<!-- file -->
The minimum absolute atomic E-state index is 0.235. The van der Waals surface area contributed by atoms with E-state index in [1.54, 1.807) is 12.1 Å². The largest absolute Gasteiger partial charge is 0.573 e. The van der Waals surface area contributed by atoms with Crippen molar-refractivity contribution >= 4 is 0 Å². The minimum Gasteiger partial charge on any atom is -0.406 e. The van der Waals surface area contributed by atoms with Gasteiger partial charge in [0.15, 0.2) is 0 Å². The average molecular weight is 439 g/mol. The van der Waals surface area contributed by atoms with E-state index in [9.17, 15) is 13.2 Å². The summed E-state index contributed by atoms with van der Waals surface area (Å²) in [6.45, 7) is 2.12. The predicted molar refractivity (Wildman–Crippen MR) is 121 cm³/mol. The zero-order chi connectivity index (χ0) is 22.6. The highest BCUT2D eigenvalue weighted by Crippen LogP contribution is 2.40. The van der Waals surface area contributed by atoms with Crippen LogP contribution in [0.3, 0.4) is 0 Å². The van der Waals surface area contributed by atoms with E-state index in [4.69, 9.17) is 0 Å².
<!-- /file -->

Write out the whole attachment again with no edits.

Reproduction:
The minimum absolute atomic E-state index is 0.235. The van der Waals surface area contributed by atoms with E-state index in [1.54, 1.807) is 12.1 Å². The largest absolute Gasteiger partial charge is 0.573 e. The van der Waals surface area contributed by atoms with Crippen molar-refractivity contribution >= 4 is 0 Å². The minimum Gasteiger partial charge on any atom is -0.406 e. The van der Waals surface area contributed by atoms with Gasteiger partial charge in [0.15, 0.2) is 0 Å². The average molecular weight is 439 g/mol. The van der Waals surface area contributed by atoms with E-state index in [9.17, 15) is 13.2 Å². The summed E-state index contributed by atoms with van der Waals surface area (Å²) in [6.45, 7) is 2.12. The predicted molar refractivity (Wildman–Crippen MR) is 121 cm³/mol. The zero-order chi connectivity index (χ0) is 22.6. The highest BCUT2D eigenvalue weighted by Crippen LogP contribution is 2.40. The van der Waals surface area contributed by atoms with Crippen LogP contribution in [0.3, 0.4) is 0 Å². The van der Waals surface area contributed by atoms with E-state index in [4.69, 9.17) is 0 Å².